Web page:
Microspectroscopic Failure Analysis

  • Connect

Pharmaceuticals

Identify Particles and Inclusions.

Automotive

Analyze Defective Car Parts.

Paper

Examine Inhomogeneity.

Effective Failure Analysis

Determine the Chemical Reason Behind Product Failure.

Polymer and Plastic Products

Detect Wrong Composition, Identify Contamination.

Electronics

Determine Contamination.

Failure Analysis
in Pharmaceutical Products

The detection and search for the cause of product failures in pharmaceutical substances is especially important since these types of defects are potentially harmful to the patient. Thus, pharmaceutical products are highly regulated and defects are not tolerable.

To prevent mix-up of components in the manufacturing process IR and Raman spectroscopy are widely used by pharmaceutical manufacturers for verifying the correct identity of incoming raw materials. In failure analysis, FTIR and Raman microscopy are ideally suited to determine the chemical nature and the origin of all kinds of particles, inclusions and other microscopic contaminations.

Raman microscopy even allows to measure inside of closed transparent containers and within water based formulations without the need to isolate the particles.

  • Identification of particles

  • Determination of inclusions

  • Homogeneity of tablets

Determination of Inclusions

Example: Chemical identification of an inclusion in a tablet Pharmaceutical tablets have to be free from inclusions. If an inclusion is detected e.g. by visual inspection its chemical nature has to be determined to raise the chances finding its origin. The figure below shows a white tablet with a yellow spot inside. To discriminate the inclusion from the general matrix of the tablet a series of positions was measured on the yellow spot and next to it. Using the fully automated ATR (Attenuated Total Reflectance) mode of the LUMOS the region of interest was analyzed without any sample preparation.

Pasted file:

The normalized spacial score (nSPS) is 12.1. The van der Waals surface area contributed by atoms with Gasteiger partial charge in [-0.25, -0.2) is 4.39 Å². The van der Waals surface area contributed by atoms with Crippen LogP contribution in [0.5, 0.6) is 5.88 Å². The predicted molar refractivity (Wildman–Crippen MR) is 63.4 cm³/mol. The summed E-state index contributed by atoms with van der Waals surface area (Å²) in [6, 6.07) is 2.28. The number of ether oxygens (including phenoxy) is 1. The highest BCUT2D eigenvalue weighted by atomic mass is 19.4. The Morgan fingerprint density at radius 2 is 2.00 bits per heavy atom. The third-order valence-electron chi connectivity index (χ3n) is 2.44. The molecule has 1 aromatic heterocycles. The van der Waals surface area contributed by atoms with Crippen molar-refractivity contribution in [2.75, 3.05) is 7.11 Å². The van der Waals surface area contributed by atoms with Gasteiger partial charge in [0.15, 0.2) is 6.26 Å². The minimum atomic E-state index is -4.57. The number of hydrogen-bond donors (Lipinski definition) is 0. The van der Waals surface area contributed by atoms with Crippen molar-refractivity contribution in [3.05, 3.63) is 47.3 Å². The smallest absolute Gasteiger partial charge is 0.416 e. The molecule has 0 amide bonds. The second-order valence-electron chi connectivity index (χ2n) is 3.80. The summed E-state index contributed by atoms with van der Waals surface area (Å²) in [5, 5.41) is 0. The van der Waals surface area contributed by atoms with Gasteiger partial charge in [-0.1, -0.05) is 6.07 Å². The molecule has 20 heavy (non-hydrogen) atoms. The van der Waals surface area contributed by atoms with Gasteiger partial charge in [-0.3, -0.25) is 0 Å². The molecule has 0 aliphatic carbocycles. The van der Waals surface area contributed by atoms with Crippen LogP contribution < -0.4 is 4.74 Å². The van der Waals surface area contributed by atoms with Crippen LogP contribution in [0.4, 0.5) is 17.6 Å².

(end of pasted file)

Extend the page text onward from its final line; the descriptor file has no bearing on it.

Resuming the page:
The next figure shows the visual microscopic image of the inclusion inside the tablet together with the measurement positions. The spectra are colored according to their position. It is obvious that the spectra measured on the inclusion (blue) have a much different signature than the ones on the general matrix of the tablet (red). By searching a digital spectra data base the chemical identity of the inclusion was identified as stearate.

click to enlarge

Read Application Note M119 about microanalytical pharma applications.

Identification of Particles

Particles in liquid pharmaceutical formulations are a potential health risk for patients. Therefore, great care is taken to avoid particle formation in the first place. Any detected particles are analyzed thoroughly to find and remove the reason for their appearance.

FTIR microscopy is a powerful technique to determine the chemical identity even of individual particles. Before the IR analysis, the particles have to be isolated, washed and dried in order to perform a reliable spectroscopic analysis. As an example, the image below shows particles isolated on a gold filter.

Confocal Raman microscopy even provides the option to analyze such a particle directly inside vials or syringes without any sample preparation.

click to enlarge

Read Aplication Note AN M105 about the IR microscopic identification of particles and inclusions.
See example about non-invasive particle identification using confocal Raman microscopy in our Application Note AN R527.

Homogeneity of Tablets

Example: Distribution of API´s and excipients determined by Raman imaging Tablets are often complex mixtures of active pharmaceutical ingredients (API), fillers and excipients. Knowledge about the distribution of the single ingredients can help to improve product quality and to detect improperly mixed tablets. The image below shows a high resolution Raman image of a painkiller tablet. It visualizes the distribution of 3 different API’s: Caffeine (green), acetyl salicylic acid (blue) and paracetamol (red) on top of the visual microscopic image. Altogether, 100x100 single spectra were measured in less than 5 minutes.


Further Information

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